Dan and Philip were two of six sons born to Thomas William and Frida Berrigan. Thomas, a railroad engineer, had an unmanageable temper that frequently erupted into violence. Dan was a sickly child with weak ankles who didn’t walk until he was four years old, a condition that kept him out of the WWII draft. He was ordained a Jesuit priest in 1952. A decade later he became familiar with the Catholic priest worker movement when he went to Paris on a teaching sabbatical. While working as a professor of New Testament Studies at Le Moyne College in Syracuse, NY his poetry attracted the admiration of Marianne Moore while his (Gospel-based) activism irritated the American Church’s most ardent hawk, Cardinal Francis Spellman. Spellman, eager to snuff out the renegade priest and the Roman Catholic “left,” had him removed from Le Moyne before he could gain tenure.  

    Spellman blamed Berrigan for the self-immolation death of a young 22 year old New York Catholic Worker activist, Roger La Porte, an acquaintance of Berrigan’s. On the morning of November 9, 1965, La Porte, in protest of the war in Vietnam, left the NY Catholic Worker house with a large container of gasoline. Sometime after 5 am he arrived at the United Nations Plaza and set himself on fire. A priest, Fr. Emmanuel Charles McCarthy, reported that “The intensity of the heat melted the pavement.” 

    “He lived in agony for several hours; and, according to the priest who administered the Sacrament of Reconciliation at the hospital he made a “profound” confession. Roger insisted that he wanted to live, that he did not strike the match in order to kill himself but to try to communicate to the American people the reality of the horror and misery they were mindlessly, callously and self-righteously pouring onto the people of Vietnam.”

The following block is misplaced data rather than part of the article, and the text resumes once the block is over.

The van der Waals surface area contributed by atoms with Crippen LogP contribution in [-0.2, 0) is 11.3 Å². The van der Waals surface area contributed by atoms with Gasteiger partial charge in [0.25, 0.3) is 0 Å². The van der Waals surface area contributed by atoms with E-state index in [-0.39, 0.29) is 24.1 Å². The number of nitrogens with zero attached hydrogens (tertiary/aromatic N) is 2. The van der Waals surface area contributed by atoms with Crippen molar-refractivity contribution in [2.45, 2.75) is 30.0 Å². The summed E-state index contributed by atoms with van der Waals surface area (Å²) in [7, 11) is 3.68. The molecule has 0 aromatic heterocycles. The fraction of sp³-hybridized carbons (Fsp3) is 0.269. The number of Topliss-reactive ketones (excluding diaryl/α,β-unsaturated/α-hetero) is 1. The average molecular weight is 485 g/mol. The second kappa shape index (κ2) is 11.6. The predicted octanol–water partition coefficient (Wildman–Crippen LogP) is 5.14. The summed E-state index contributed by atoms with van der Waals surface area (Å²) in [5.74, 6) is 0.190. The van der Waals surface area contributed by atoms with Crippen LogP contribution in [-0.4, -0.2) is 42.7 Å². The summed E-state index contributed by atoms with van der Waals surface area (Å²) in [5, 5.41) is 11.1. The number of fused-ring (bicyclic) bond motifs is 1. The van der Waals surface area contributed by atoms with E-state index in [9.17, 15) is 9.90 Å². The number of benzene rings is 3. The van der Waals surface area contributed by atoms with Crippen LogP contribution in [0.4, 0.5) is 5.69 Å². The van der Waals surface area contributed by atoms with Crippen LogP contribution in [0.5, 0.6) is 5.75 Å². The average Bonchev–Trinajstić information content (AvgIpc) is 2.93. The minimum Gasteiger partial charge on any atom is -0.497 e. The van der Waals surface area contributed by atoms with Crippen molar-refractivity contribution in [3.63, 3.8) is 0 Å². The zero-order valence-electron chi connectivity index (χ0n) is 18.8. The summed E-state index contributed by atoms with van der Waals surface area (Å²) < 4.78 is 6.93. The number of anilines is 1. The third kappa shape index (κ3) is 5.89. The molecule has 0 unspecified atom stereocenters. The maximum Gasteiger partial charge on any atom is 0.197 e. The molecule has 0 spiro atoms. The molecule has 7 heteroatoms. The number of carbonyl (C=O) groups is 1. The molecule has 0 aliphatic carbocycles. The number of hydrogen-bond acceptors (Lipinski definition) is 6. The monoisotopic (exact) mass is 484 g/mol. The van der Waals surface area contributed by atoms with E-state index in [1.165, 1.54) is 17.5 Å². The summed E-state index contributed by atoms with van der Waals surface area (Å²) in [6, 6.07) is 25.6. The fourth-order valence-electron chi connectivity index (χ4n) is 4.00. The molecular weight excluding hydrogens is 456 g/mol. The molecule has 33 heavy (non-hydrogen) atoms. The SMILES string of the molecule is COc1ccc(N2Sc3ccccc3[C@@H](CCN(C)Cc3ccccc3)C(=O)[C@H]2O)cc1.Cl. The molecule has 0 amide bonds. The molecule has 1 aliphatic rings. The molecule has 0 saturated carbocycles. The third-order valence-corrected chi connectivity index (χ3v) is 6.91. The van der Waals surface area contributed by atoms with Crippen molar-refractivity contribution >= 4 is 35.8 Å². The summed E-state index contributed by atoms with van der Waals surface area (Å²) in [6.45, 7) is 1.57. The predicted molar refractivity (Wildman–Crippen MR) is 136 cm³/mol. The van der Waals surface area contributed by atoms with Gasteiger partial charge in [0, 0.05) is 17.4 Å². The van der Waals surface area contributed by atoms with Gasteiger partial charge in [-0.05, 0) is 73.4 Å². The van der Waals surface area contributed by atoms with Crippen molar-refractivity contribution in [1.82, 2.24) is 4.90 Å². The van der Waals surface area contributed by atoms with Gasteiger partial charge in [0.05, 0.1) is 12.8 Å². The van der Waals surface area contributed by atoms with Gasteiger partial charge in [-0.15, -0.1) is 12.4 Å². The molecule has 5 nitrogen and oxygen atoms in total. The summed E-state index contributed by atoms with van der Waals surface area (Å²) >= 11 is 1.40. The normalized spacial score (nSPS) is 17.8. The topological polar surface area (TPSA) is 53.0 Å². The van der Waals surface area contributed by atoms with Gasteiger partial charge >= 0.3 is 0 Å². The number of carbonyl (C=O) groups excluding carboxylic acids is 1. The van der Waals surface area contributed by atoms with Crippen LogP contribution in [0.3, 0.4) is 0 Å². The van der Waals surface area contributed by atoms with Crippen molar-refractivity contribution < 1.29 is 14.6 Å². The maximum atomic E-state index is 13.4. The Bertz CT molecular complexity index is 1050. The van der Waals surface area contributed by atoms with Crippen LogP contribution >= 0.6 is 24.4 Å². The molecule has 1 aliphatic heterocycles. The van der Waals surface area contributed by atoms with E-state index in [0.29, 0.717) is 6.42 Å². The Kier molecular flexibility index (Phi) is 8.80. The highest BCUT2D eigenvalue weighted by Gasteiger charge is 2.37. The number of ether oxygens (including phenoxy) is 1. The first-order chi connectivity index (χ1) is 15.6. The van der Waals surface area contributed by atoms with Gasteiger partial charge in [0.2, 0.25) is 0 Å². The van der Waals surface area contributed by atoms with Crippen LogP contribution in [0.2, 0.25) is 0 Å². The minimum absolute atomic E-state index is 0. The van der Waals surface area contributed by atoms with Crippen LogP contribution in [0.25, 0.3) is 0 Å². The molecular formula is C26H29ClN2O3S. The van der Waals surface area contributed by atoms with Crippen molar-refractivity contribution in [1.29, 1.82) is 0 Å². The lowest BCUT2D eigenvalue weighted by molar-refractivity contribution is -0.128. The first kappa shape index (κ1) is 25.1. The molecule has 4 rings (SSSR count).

A total of 8 American set themselves on fire in public places to protest the war in Vietnam, while many more burned their draft cards, like Catholic pacifist, David Miller, who was the first person to be prosecuted for his action.  The epidemic of draft card burnings caused President Lyndon Johnson to sign a law in 1965 making it a crime to mutilate draft cards. 
    In 1980, Dan and Philip and six others entered a GE plant in King of Prussia where the group struck two missile nose cones with a hammer, in their words, “turning them into plowshares.” Throughout his years as activist, poet and author, Dan avoided the trappings of fame but dressed simply in a Beat manner of dress.  Philip left the priesthood after it was discovered that he was secretly married to Sister Elizabeth McAlister. They were excommunicated long before Philip’s death in 2002. 

    Dan, who remained a priest until the end, wrote in To Dwell in Peace, that he “had come of age in a church that, for all its shortcomings, honored vows and promises. I had examples before me in the people of the church, especially in laypeople and nuns, of those who lived to the hilt the life commended by the Gospel. Such were my people.”
   His critics within the Church, included some progressive thinkers like Trappist monk Thomas Merton, who wrote in a 1968 journal entry that, “[Berrigan] is a bit theatrical these days, now he’s a malefactor—with a quasi-episcopal disarmament emblem strung around his neck like a pectoral cross.”

    Dorothy Day, whom Berrigan credited with influencing his views on pacifism and war, disapproved of some of his protests but remained united with him in spirit. “Dorothy Day taught me more than all the theologians,” Berrigan told The Nation in 2008. “She awakened me to connections I had not thought of or been instructed in—the equation of human misery and poverty with warmaking. She had a basic hope that God created the world with enough for everyone, but there was not enough for everyone and warmaking.”

    Kurt Vonnegut was moved to comment: “For me, Father Daniel Berrigan is Jesus as a poet, if this be heresy, make the most of it.”